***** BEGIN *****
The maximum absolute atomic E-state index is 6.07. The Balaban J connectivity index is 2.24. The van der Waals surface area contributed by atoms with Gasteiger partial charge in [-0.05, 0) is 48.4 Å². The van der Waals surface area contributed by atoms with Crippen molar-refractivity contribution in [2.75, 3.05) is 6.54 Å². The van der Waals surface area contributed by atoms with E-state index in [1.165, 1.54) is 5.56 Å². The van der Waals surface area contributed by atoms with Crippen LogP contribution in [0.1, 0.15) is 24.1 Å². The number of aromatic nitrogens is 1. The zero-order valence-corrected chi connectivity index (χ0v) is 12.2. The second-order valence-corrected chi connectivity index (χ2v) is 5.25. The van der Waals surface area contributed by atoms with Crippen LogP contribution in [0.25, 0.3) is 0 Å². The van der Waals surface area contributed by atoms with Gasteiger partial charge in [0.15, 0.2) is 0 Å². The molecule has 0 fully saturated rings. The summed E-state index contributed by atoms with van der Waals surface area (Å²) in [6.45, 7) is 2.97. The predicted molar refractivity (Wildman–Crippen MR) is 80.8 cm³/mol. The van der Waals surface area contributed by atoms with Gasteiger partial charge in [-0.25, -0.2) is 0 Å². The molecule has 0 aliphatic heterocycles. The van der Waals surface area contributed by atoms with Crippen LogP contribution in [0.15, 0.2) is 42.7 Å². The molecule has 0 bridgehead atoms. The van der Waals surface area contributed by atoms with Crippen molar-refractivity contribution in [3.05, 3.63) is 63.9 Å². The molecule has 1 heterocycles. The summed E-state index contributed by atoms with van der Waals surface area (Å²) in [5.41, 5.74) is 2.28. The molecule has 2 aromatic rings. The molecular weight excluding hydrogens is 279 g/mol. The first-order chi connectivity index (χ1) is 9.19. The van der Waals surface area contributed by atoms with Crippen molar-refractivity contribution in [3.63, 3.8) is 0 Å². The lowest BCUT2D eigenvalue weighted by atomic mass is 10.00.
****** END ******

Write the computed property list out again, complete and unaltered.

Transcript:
The maximum absolute atomic E-state index is 6.07. The Balaban J connectivity index is 2.24. The van der Waals surface area contributed by atoms with Gasteiger partial charge in [-0.05, 0) is 48.4 Å². The van der Waals surface area contributed by atoms with Crippen molar-refractivity contribution in [2.75, 3.05) is 6.54 Å². The van der Waals surface area contributed by atoms with E-state index in [1.165, 1.54) is 5.56 Å². The van der Waals surface area contributed by atoms with Crippen LogP contribution in [0.1, 0.15) is 24.1 Å². The number of aromatic nitrogens is 1. The zero-order valence-corrected chi connectivity index (χ0v) is 12.2. The second-order valence-corrected chi connectivity index (χ2v) is 5.25. The van der Waals surface area contributed by atoms with Crippen LogP contribution in [0.25, 0.3) is 0 Å². The van der Waals surface area contributed by atoms with Gasteiger partial charge in [0.15, 0.2) is 0 Å². The molecule has 0 fully saturated rings. The summed E-state index contributed by atoms with van der Waals surface area (Å²) in [6.45, 7) is 2.97. The predicted molar refractivity (Wildman–Crippen MR) is 80.8 cm³/mol. The van der Waals surface area contributed by atoms with Gasteiger partial charge in [-0.25, -0.2) is 0 Å². The molecule has 0 aliphatic heterocycles. The van der Waals surface area contributed by atoms with Crippen LogP contribution in [0.15, 0.2) is 42.7 Å². The molecule has 0 bridgehead atoms. The van der Waals surface area contributed by atoms with Crippen molar-refractivity contribution in [3.05, 3.63) is 63.9 Å². The molecule has 1 heterocycles. The summed E-state index contributed by atoms with van der Waals surface area (Å²) in [5.41, 5.74) is 2.28. The molecule has 2 aromatic rings. The molecular weight excluding hydrogens is 279 g/mol. The first-order chi connectivity index (χ1) is 9.19. The van der Waals surface area contributed by atoms with Crippen molar-refractivity contribution in [3.63, 3.8) is 0 Å². The lowest BCUT2D eigenvalue weighted by atomic mass is 10.00.